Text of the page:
Paul said, We do not preach ourselves, but Christ Jesus as Lord; and ourselves your servants for Jesus’ sake (2 Corinthians 4:5).  The pastor is sent not to proclaim his philosophy, his opinions, or his politics. He was not sent to preach his pet theories and not even his most deeply held convictions. He is to preach Jesus.

The pastor is sent to serve the Lord’s people, true, but “for Jesus’ sake.” That means the pastor does not take orders from God’s people as to how to serve them; He takes orders from the Lord as to how to serve God’s people.

A pastor told me that when he was new at his present church, he received a phone call from a woman in his congregation.  “Pastor, I have bought some file cabinets for our association. Would you go get them today and bring them to the associational office?”

He said, “No, I won’t be able to do that.”

The woman replied, “What do you mean ‘no’?”

The pastor said, “Ma’am, today is my off day.  My wife and I are out of town, visiting with friends.  My car is not big enough to carry those file cabinets. You bought them for the director of missions; let him come get them. And besides, the associational office is closed today.”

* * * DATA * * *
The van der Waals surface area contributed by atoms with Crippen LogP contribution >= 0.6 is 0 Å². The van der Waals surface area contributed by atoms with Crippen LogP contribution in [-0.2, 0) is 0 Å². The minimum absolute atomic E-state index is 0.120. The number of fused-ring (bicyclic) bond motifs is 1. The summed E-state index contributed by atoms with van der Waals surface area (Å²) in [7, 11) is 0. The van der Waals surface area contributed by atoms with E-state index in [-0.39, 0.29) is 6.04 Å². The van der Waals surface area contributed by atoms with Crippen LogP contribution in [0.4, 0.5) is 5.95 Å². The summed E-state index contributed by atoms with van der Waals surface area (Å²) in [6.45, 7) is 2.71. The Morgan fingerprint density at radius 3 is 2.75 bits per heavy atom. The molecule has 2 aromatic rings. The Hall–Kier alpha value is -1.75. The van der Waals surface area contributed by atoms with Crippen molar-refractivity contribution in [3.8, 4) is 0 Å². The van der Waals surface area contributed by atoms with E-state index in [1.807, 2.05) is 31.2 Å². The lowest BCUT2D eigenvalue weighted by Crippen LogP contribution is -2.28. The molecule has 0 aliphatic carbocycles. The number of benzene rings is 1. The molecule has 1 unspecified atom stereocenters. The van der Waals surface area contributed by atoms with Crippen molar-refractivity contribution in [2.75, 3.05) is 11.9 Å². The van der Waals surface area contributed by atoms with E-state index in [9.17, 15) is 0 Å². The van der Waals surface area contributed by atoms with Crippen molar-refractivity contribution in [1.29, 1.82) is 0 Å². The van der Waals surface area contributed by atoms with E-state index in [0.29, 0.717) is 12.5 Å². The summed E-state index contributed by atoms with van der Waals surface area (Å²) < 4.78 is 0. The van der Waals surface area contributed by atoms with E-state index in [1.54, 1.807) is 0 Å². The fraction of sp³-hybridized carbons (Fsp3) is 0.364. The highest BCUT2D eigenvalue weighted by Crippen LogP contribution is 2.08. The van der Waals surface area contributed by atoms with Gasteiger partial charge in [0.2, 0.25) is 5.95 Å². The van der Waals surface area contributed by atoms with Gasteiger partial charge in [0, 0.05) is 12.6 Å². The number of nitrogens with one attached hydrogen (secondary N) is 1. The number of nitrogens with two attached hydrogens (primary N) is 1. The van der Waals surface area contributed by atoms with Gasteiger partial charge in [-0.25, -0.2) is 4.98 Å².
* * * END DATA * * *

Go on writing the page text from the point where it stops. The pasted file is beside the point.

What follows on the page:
The woman replied, “Huh! I didn’t know we had hired us a socialite!”

Amused at the amazing presumption of the woman, I said, “It was good to let her know from the first that you would not be her errand boy. Did she learn from this?”

He said, “No, she kept on making demands.  Finally, she moved her membership to another church.”

I said, “Let’s pray for her pastor.”

5) The pastor is there to please God, not the congregation.

Do I seek to please men? For if I still pleased men, I would not be a bondservant of Christ (Galatians 1:10). 

On one occasion, a small delegation entered my office.

“Pastor, we thought you would like to know that some in the congregation are unhappy with you.”

I said, “Oh?”  Pause. And then, “So?”

“Well, I should think that would matter to you.”

I said, “It does. But not much.”

The spokesperson said, “Then we have a misunderstanding.  It’s our understanding that a pastor serves at the pleasure of God’s people. And if they are unhappy with him, he’s not doing his job.”

I said, “There is a misunderstanding, but it’s yours, not mine.  The pastor is sent, not to make you happy, but to make you holy and healthy.  He’s sent to make the Lord Jesus happy.”

I tell you, friend, there are not 10 members of the typical church who know this.  In our denomination, a large portion of our people really do believe the pastor was sent to keep them happy and to obey their vision for the church.

There is no antidote for this heresy other than strong teaching from God’s word that…

–Pastors are called by God.